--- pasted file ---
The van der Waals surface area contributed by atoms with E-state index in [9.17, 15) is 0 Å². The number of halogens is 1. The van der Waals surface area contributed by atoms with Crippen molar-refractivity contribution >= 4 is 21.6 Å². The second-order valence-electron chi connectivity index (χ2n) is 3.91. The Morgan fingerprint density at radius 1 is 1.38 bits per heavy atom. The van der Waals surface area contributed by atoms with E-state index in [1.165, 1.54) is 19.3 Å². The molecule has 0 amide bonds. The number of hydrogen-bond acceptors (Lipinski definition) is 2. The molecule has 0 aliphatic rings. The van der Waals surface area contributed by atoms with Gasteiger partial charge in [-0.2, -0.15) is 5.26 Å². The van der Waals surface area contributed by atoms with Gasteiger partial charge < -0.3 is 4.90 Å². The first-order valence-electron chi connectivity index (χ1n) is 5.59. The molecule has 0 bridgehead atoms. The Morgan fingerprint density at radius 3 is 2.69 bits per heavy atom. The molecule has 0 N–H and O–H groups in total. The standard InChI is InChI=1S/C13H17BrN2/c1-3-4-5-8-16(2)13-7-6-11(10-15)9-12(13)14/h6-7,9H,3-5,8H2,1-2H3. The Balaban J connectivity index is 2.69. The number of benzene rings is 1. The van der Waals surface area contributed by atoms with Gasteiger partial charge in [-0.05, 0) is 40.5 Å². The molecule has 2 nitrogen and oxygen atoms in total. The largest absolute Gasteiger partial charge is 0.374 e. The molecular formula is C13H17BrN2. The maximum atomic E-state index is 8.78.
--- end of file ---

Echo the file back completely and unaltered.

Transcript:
The van der Waals surface area contributed by atoms with E-state index in [9.17, 15) is 0 Å². The number of halogens is 1. The van der Waals surface area contributed by atoms with Crippen molar-refractivity contribution >= 4 is 21.6 Å². The second-order valence-electron chi connectivity index (χ2n) is 3.91. The Morgan fingerprint density at radius 1 is 1.38 bits per heavy atom. The van der Waals surface area contributed by atoms with E-state index in [1.165, 1.54) is 19.3 Å². The molecule has 0 amide bonds. The number of hydrogen-bond acceptors (Lipinski definition) is 2. The molecule has 0 aliphatic rings. The van der Waals surface area contributed by atoms with Gasteiger partial charge in [-0.2, -0.15) is 5.26 Å². The van der Waals surface area contributed by atoms with Gasteiger partial charge < -0.3 is 4.90 Å². The first-order valence-electron chi connectivity index (χ1n) is 5.59. The molecule has 0 bridgehead atoms. The Morgan fingerprint density at radius 3 is 2.69 bits per heavy atom. The molecule has 0 N–H and O–H groups in total. The standard InChI is InChI=1S/C13H17BrN2/c1-3-4-5-8-16(2)13-7-6-11(10-15)9-12(13)14/h6-7,9H,3-5,8H2,1-2H3. The Balaban J connectivity index is 2.69. The number of benzene rings is 1. The van der Waals surface area contributed by atoms with Gasteiger partial charge in [-0.05, 0) is 40.5 Å². The molecule has 2 nitrogen and oxygen atoms in total. The largest absolute Gasteiger partial charge is 0.374 e. The molecular formula is C13H17BrN2. The maximum atomic E-state index is 8.78.